Hopkins chose the sonnet form because of its association with love and the romantic tradition but made it his own by compressing the syllables, doing away with the usual rhyme schemes, and using unusual words.

And don't forget that :

  • Hopkins developed a language of his own to help describe the inner rhythmic world of the poem he had created.
  • He used the word inscape to denote the unique characteristics of a poem, its essence, and the word instress which conveys the experience a person has of the inscape.
  • He also created the term sprung rhythm to help make the rhythms of his verse 'brighter, livelier, more lustrous'.
  • This metrical system is based on the abrupt use of strong stresses followed by unstressed, the energy of the stresses springing through the alliterative syllables that make up the rest of the line.

So for example, from line 2 :

I caught this morning morning's minion, king-

dom of daylight's dauphin, dapple-dawn-drawn Falcon, in his riding

Further Analysis

This poem is best read out loud several times, only then will the ear become accustomed to the rhythms and sound patterns of these complex but beautiful lines.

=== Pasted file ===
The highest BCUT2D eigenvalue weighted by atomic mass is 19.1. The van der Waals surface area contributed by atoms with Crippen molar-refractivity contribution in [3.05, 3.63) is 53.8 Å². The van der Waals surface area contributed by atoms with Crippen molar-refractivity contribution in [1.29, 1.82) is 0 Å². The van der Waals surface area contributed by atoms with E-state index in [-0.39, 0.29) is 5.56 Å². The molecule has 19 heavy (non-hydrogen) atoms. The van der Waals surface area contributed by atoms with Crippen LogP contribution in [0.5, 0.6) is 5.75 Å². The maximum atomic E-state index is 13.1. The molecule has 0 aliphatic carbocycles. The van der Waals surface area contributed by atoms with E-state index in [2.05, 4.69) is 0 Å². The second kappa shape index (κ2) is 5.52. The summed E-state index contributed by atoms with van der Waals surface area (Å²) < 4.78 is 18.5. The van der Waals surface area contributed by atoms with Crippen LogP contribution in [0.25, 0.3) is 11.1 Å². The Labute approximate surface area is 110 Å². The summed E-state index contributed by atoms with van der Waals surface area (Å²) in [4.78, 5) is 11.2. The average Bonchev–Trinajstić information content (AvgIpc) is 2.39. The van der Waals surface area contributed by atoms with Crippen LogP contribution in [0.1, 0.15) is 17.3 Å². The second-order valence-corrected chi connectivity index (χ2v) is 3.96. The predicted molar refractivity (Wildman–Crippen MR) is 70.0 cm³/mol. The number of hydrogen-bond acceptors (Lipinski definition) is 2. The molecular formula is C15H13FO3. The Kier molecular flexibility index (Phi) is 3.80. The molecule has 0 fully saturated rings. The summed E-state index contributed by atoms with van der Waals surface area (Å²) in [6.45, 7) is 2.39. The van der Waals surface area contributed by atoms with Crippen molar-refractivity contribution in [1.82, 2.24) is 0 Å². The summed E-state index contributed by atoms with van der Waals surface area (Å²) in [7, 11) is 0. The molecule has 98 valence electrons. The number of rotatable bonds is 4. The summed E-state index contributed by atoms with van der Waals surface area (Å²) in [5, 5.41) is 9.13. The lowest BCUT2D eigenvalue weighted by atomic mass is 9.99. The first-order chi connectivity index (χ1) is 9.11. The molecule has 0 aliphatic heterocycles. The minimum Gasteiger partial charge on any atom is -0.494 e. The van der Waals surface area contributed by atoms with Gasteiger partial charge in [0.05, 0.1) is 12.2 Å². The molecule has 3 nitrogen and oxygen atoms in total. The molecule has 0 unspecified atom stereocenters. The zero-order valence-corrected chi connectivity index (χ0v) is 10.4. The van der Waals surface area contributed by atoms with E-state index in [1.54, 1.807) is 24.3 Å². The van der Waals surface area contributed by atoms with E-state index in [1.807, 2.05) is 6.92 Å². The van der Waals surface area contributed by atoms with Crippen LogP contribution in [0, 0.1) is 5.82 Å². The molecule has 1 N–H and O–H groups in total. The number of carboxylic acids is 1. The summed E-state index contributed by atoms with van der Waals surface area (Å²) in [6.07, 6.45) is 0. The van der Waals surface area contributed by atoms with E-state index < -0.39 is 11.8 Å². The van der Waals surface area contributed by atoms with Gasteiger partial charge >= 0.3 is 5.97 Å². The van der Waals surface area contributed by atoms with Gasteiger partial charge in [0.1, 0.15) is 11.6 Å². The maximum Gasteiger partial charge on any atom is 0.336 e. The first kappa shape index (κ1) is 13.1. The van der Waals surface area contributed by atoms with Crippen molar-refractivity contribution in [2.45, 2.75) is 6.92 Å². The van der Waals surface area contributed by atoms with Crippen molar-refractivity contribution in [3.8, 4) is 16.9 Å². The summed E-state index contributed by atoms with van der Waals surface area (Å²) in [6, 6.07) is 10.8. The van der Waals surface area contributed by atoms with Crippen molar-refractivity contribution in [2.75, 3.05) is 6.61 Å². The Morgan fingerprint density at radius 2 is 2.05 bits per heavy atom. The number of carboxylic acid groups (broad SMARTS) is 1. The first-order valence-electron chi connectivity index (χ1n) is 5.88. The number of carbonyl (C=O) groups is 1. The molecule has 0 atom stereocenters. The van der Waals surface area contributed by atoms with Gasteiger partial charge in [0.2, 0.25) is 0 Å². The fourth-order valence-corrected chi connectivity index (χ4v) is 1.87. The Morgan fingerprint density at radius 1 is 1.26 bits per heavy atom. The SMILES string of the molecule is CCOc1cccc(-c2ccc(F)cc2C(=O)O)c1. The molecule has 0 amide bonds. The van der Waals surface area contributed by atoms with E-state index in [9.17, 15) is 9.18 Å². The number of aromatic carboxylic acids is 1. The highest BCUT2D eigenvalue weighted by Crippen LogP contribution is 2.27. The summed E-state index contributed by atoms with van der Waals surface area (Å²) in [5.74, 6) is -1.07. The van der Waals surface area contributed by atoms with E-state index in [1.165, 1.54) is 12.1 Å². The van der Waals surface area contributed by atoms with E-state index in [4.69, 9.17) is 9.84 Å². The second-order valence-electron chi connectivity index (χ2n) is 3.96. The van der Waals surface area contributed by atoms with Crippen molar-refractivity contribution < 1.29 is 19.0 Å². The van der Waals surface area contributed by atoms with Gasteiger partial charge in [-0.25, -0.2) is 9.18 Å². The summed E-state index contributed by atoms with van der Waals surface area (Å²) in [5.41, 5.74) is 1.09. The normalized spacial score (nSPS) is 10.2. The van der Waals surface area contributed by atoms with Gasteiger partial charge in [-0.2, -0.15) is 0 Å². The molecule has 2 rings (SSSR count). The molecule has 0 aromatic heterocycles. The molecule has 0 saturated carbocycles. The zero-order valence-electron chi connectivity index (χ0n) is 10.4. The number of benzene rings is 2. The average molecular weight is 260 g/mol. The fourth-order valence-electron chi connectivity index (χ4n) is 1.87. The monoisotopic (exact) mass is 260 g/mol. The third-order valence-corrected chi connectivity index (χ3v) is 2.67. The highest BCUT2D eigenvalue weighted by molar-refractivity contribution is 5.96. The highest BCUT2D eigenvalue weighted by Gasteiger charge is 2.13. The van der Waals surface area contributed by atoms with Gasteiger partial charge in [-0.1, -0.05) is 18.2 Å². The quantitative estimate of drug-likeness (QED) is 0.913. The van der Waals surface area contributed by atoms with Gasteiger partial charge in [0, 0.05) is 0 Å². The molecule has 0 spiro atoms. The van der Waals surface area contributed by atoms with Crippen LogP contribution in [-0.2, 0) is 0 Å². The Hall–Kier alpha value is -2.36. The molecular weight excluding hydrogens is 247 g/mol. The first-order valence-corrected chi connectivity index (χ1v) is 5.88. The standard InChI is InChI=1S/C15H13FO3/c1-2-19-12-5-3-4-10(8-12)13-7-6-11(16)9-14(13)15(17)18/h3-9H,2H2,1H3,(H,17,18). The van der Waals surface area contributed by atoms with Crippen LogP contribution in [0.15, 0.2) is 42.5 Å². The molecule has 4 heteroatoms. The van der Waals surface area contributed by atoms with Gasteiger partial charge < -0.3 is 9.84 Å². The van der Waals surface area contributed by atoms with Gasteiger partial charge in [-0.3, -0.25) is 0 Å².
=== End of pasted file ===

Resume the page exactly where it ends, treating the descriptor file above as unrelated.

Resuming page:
What strikes from the outset is the amount of alliteration and assonance throughout - the poet is showing off somewhat, which could be a reflection of the action of the falcon, a master of the air.

The use of the simple past I caught suggests caught sight of, but could also imply the act of catching, as when a falcon is caught by the falconer.

By splitting the word kingdom at the end of the first line the poet introduces enjambment, a natural way of pausing whilst sustaining the sense; king also implies the regal authority of the bird.

The poet is also reinforcing the idea of wonder, for here is a predatory bird manipulating the wind in a light that seems to set it on fire. Could it be that the alliteration suspends time as the reader catches their breath to finish the line?

Note however that, within the many lines that suspend then run and hold on by a thread, the end rhymes keep everything in order, they stop the whole bursting out or breaking: they act as skin, keeping the organic contents tight.